Some international flavor

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Rank V

Enthusiast II

Durbanville, South Africa
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Biltong is a South African culture, not just a piece of dried meat. Biltong is South Africa an South Africa is biltong. It is an air cured meat marinated in vinegar and spices. (Similar to Amirican jerky, only better.) Many different types of meat are used ranging from beef through game meats and ostrich.

  • 2 kg meat
  • 100 ml brown sugar
  • 30 ml coarse salt
  • 15ml bicarbonate soda (this softens the meat)
  • 125ml crushed coriander seeds
  • 125 ml red wine vinegar
  • 1 tbsp cracked black pepper
  • 1 tblsp paprika or chilli flakes
  1. Use a good quality meat like silverside or topside
  2. Slice the meat, with the grain into 1cm thick x 2cm wide strips and about 20cm in length and rub thoroughly with the vinegar.
  3. Mix the salt, sugar, crushed coriander seeds, bicarbarbonate of soda, black pepper and paprika together in a bowl to form a rubbing mixture.
  4. Rub the spice mixture into the pieces of meat.
  5. Take a glass or stainless steel container and layer the meat, making sure the the thicker pieces are at the bottom.
  6. Cover the container with cling film and refrigerate for about 12 hrs mixing every couple of hours so that the meat flavours evenly.
  7. Hang up to dry in a well ventilated spot.
  8. Biltong Machines for home use work very well.
  9. Drying time is about 4-5 days, depending on the weather, and your personal preference.
Air dry the meat in either a biltong box (will post a link soon), Cover in netting and hang in the garage or behind the fridge. Be careful not to over dry.

Hope you enjoy!!!!


When talking about South African food, traditional droëwors is one of the first things that springs to mind. The coriander-seed spiced dried sausages have always been a feast to the taste of food lovers. Try imagining going out on a picnic or a road trip without droëwors sandwich supplies and you will fail. Making your own droëwors, however, could turn to be a bit of a challenge for those unaware of its specifics. Why don’t you test culinary skills and treat your loved ones with homemade droëwors. As challenging as it may appear, it will also turn out to be rewarding… and delicious. This is our take on how to make droëwors.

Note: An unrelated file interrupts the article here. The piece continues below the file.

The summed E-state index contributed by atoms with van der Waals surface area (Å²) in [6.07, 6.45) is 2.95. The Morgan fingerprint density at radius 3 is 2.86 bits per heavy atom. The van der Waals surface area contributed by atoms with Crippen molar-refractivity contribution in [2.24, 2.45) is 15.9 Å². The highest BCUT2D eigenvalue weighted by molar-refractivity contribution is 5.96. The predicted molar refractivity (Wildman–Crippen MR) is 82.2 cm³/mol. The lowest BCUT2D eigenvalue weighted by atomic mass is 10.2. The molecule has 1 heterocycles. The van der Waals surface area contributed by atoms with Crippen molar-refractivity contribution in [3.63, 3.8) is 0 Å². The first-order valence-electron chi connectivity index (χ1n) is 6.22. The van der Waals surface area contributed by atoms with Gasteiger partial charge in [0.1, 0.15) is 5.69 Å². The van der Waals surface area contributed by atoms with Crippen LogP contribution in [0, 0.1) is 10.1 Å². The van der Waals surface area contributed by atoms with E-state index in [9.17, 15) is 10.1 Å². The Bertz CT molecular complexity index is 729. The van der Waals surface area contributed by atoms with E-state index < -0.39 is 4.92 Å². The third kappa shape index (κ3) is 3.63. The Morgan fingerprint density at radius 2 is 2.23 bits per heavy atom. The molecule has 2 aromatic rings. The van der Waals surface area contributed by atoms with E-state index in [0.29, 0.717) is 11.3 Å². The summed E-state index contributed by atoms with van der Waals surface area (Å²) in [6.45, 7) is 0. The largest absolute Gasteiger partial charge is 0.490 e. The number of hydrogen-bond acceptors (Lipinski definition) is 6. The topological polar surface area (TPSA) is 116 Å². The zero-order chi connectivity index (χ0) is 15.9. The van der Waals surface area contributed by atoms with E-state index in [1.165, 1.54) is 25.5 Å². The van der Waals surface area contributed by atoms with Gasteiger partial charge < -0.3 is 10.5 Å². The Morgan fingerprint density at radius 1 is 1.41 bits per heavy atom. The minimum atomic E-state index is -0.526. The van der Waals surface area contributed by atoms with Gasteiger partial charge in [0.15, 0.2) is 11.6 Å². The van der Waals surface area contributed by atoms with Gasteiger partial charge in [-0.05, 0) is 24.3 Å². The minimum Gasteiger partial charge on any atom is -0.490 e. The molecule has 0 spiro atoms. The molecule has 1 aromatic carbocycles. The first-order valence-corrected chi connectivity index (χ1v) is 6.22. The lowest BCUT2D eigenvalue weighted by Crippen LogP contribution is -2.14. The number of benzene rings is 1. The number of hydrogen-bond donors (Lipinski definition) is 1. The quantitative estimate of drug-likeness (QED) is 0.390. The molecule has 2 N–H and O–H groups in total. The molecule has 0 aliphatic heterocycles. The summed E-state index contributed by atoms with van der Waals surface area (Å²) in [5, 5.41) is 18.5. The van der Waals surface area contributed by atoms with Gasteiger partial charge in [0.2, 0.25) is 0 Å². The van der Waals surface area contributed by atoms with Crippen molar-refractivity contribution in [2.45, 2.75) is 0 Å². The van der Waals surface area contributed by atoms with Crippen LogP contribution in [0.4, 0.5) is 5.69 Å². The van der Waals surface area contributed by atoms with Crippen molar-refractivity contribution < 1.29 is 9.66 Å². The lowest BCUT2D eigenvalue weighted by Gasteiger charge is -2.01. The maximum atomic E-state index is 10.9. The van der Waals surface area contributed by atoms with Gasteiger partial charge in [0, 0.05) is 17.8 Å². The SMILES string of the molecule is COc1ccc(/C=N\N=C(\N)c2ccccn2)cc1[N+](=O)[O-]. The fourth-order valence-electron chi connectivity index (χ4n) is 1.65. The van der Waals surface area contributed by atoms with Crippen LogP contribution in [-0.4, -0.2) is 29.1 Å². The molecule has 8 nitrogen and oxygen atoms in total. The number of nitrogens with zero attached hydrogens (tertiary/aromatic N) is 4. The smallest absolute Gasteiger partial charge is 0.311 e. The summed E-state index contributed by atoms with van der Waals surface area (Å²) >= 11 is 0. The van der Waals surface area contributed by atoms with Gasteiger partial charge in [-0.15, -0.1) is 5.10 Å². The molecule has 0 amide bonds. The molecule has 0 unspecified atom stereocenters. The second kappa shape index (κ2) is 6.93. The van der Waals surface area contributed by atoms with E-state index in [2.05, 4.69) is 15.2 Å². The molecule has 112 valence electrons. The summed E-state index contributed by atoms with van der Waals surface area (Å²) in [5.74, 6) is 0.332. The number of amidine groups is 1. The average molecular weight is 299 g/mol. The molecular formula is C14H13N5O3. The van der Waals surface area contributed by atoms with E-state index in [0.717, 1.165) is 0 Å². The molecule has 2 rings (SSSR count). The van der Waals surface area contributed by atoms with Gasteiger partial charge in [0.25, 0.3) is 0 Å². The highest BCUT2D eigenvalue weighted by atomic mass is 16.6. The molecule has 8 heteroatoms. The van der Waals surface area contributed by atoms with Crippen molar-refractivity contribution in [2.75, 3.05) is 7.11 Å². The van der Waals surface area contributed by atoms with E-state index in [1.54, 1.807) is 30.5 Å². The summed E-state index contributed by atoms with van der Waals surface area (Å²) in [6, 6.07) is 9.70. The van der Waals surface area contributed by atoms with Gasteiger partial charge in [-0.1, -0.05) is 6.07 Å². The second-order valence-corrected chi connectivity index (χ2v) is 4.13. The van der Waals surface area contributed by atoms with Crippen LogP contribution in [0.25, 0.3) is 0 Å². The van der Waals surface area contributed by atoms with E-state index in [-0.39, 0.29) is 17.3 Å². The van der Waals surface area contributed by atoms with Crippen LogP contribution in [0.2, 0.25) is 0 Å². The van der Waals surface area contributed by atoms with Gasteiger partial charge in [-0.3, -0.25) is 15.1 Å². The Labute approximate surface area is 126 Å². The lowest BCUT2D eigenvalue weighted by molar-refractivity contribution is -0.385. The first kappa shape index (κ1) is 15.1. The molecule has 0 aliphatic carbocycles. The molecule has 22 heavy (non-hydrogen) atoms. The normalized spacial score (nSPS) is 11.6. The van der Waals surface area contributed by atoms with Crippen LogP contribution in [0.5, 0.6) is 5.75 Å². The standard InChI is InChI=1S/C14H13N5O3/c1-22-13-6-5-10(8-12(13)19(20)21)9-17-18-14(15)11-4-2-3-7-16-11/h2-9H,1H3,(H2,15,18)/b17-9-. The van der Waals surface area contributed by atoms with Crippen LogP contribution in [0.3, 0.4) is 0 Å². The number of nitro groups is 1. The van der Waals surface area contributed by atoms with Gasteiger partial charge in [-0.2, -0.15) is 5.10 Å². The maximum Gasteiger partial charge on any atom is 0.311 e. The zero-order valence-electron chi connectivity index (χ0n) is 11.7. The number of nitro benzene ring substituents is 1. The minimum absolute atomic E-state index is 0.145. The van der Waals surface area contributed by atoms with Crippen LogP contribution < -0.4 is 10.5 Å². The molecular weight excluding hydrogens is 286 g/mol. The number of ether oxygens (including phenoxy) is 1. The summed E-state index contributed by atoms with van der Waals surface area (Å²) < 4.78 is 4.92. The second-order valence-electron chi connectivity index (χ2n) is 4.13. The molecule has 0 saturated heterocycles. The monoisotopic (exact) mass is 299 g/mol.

What do you need?
Never forget that good droëwors is made from very lean beef so it doesn’t turn greasy and limp.

Meat is paramount to droëwors. What you need is 3 kg of lean beef or lamb. Do not use pork or veal because it goes rancid. The other ingredients include 300 gr of fat, some natural sheep casings and a mix of spices. That last bit is open for improvisations. Use coriander, cloves, nutmeg and black pepper in any proportion you like.

Mix together the meat and the fat. The less fat you use, the leaner wors will be. But if you use too little fat, the droëwors could become dry.

Pre-cool the mixture at 2 C.

Mince the meat and add spices to the mix.

Put it in the fridge for 3 hours so the spices can sink in.

Mix again and then mince again this time through 4.5 mm plate on mincer.

Fill the sheep casings with the mixture without letting any air in.

Dry the droëwors at 30 C with UV light for 24 hours.

Then switch off the light.

Hang droëwors to dry on a plastic or metal hook.

Do not allow contact between the raw meat and wood.

Dry droëwors for 5 days.

A traditional recipe combined with quality ingredients and a bit a skill will give you the best droëwors. For those curious to know we can reveal that the delicacy roots date as far back in time as 17th century. This was the time when Dutch settlers in South Africa started following recipes for preserving meat. It is believed that those recipes come from the ancient Incas in South America. And what a tasty heritage they have left us!